What is the meaning of “Conjugal Partner”?
A Canadian citizen or permanent resident of Canada may wish to sponsor their foreign partner to immigrate to Canada, but may not be married to that partner or in a common-law relationship. These foreign partners can in some instances be sponsored as “conjugal partners” provided that the relationship meets the criteria applied by IRCC when assessing such relationships. Canada recognizes two types of relationships between unmarried couples for the purpose of sponsorship. These are: common law partner and conjugal relationships. If you fit into either of these two partner relationships, you do not have to be married in order to be sponsored. Alternatively, if a Canadian legally married his or her foreign partner, they can then sponsor that person as their spouse.
What is a “Common-law Relationship”
A common-law relationship is defined as cohabiting (living together) in a conjugal (or marriage-like) relationship with a partner for a period of at least one year.
What is a Conjugal Partner Relationship?
A conjugal partner relationship exists where two people are in a marriage-like relationship but are not married and have not lived together for a period of at least one year due to extenuating circumstances. IRCC considers the conjugal partner category to be an exception category for situations where the Canadian and their foreign partner are simply unable to marry or to live together for a year so as to qualify for family sponsorship as spouses or common-law partners.
When your union doesn’t fit the description of a common law partnership because of situations that are beyond your control, it may be regarded as a conjugal partnership. A conjugal partner is someone with whom you have more than just a sexual or physical relationship. You should have been unable to live with your partner for a consecutive 12 months due to issues that are beyond you and your partner’s control.
Note that you would not be considered for a conjugal partner sponsorship if you and your partner could have qualified as a common law union but you willingly chose not to.
How IRCC Determines if a Conjugal Relationship Exists
The IRCC looks at different factors in order to determine if you qualify for a sponsorship as a conjugal partner. These elements include:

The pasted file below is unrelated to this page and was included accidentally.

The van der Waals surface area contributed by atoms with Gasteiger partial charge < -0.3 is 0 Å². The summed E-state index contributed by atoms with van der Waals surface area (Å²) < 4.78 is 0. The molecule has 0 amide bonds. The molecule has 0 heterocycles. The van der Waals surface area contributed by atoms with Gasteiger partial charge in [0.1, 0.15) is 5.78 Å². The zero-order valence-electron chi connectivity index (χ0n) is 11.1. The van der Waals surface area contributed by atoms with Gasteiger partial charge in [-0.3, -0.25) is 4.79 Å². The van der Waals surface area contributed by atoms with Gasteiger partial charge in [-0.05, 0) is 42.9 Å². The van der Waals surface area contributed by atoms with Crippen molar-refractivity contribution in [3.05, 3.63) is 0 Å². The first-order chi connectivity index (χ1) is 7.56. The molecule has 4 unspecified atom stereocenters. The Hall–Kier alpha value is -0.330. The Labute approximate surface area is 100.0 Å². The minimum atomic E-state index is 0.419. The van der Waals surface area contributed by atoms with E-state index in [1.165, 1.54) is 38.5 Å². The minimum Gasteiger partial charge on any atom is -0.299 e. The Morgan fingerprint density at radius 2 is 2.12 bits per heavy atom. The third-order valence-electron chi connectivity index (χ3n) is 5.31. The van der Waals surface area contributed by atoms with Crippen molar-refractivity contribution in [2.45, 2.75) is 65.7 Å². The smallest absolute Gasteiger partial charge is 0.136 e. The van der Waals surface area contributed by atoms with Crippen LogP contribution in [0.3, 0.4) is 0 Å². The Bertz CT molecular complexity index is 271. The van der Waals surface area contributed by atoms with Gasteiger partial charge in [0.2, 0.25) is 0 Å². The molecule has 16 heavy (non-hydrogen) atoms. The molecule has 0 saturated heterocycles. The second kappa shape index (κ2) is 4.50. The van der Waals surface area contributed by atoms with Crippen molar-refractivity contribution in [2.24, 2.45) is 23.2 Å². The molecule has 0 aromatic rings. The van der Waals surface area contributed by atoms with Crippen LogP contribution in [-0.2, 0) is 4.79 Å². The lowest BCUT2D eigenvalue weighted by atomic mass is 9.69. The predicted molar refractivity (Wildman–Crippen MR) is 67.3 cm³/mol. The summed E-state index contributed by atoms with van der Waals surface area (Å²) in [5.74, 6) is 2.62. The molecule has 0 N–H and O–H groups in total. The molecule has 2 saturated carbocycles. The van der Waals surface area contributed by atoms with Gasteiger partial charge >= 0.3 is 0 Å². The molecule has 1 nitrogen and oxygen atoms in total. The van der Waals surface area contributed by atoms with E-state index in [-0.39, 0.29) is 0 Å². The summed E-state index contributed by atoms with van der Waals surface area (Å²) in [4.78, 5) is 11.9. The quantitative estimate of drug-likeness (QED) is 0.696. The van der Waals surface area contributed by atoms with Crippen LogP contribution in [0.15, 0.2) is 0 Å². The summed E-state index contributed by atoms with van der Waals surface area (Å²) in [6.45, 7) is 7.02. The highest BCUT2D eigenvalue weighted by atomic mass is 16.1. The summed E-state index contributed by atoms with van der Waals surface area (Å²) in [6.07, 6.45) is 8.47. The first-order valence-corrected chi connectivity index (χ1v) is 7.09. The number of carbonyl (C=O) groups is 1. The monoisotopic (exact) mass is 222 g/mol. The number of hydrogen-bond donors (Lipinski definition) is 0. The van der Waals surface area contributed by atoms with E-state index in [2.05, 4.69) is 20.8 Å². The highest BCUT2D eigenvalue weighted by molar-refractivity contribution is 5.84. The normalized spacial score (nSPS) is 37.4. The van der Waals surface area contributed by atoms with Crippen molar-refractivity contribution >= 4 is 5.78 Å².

- Mutual commitment to share in each other’s life
- Exclusivity- Both partners should not be in another conjugal relationship at the same time
- Intimate – Partners are committed to being sexually exclusive with each other
- Whether the two persons depend on each other for physical, emotional, social and financial support
- A permanent and long term relationship
- The two are regarded by others as a couple and present each other as being their permanent partner
- The two partners either have children or are taking care of them together
What if You Want to Sponsor a Fiancé to Canada?
If you are engaged to someone and would like to sponsor them to enter Canada, your relationship is not likely to fall into the category of a conjugal partner. The IRCC considers a conjugal partner relationship as one that is already marriage-like. They look for evidence such as a shared life together or owning property or other possessions together.
For instance, if you have named each other as beneficiaries in your insurance policies, this can be a solid way to prove your conjugal partner relationship. Most importantly, the conjugal partner category is intended as an exception category for people who cannot marry or live together, and is not intended as a kind of fiancé visa. The law has stringent guidelines as to who may qualify for spousal partnerships to ensure only genuine couples are admitted to Canada.
Additional Documents that May Be Required
In the case of a conjugal partnership, you need to be able to show why you have not been living together and why you have not been able to qualify for a common law partnership or to get married. Additional documents and evidence may be needed to establish that the relationship is genuinely conjugal in nature and to otherwise demonstrate that the couple meets the factors described above.
Additional Articles About Spouse or Partner Sponsorship
Differences Between Conjugal Relationship and Common-law Relationship
One of the common misconceptions among people is equating conjugal relationships with common-law relationships. It’s important to highlight the differences between these two: